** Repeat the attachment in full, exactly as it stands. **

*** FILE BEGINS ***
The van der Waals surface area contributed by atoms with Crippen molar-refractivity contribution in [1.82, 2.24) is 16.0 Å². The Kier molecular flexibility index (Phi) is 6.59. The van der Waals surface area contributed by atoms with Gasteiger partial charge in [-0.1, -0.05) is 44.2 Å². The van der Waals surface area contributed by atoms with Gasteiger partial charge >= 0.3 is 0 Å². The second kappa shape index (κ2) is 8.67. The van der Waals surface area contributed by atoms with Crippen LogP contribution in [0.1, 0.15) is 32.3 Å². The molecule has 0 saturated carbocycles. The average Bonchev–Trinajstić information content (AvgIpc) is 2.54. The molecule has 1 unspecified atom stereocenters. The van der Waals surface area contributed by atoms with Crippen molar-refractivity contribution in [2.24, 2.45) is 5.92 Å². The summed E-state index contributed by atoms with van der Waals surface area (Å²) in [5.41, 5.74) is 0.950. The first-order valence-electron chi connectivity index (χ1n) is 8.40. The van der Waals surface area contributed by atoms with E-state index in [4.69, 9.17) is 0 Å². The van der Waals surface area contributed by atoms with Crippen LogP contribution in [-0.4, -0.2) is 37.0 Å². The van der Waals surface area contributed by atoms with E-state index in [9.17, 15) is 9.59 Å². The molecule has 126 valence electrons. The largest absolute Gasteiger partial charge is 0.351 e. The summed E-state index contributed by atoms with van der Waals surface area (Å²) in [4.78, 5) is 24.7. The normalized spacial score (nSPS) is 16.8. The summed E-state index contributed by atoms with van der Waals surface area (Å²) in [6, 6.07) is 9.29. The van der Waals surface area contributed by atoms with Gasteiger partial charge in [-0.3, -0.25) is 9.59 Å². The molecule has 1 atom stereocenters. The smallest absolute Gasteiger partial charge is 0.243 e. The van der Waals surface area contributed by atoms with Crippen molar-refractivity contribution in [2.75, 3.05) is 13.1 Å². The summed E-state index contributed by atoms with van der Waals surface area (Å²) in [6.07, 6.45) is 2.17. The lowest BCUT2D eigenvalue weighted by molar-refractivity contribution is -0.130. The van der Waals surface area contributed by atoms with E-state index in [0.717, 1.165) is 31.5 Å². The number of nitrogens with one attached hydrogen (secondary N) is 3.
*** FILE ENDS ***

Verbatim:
The van der Waals surface area contributed by atoms with Crippen molar-refractivity contribution in [1.82, 2.24) is 16.0 Å². The Kier molecular flexibility index (Phi) is 6.59. The van der Waals surface area contributed by atoms with Gasteiger partial charge in [-0.1, -0.05) is 44.2 Å². The van der Waals surface area contributed by atoms with Gasteiger partial charge >= 0.3 is 0 Å². The second kappa shape index (κ2) is 8.67. The van der Waals surface area contributed by atoms with Crippen LogP contribution in [0.1, 0.15) is 32.3 Å². The molecule has 0 saturated carbocycles. The average Bonchev–Trinajstić information content (AvgIpc) is 2.54. The molecule has 1 unspecified atom stereocenters. The van der Waals surface area contributed by atoms with Crippen molar-refractivity contribution in [2.24, 2.45) is 5.92 Å². The summed E-state index contributed by atoms with van der Waals surface area (Å²) in [5.41, 5.74) is 0.950. The first-order valence-electron chi connectivity index (χ1n) is 8.40. The van der Waals surface area contributed by atoms with E-state index in [4.69, 9.17) is 0 Å². The van der Waals surface area contributed by atoms with Crippen LogP contribution in [-0.4, -0.2) is 37.0 Å². The van der Waals surface area contributed by atoms with E-state index in [9.17, 15) is 9.59 Å². The molecule has 126 valence electrons. The largest absolute Gasteiger partial charge is 0.351 e. The summed E-state index contributed by atoms with van der Waals surface area (Å²) in [4.78, 5) is 24.7. The normalized spacial score (nSPS) is 16.8. The summed E-state index contributed by atoms with van der Waals surface area (Å²) in [6, 6.07) is 9.29. The van der Waals surface area contributed by atoms with Gasteiger partial charge in [-0.3, -0.25) is 9.59 Å². The molecule has 1 atom stereocenters. The smallest absolute Gasteiger partial charge is 0.243 e. The van der Waals surface area contributed by atoms with Crippen molar-refractivity contribution in [2.75, 3.05) is 13.1 Å². The summed E-state index contributed by atoms with van der Waals surface area (Å²) in [6.07, 6.45) is 2.17. The lowest BCUT2D eigenvalue weighted by molar-refractivity contribution is -0.130. The van der Waals surface area contributed by atoms with E-state index in [0.717, 1.165) is 31.5 Å². The number of nitrogens with one attached hydrogen (secondary N) is 3.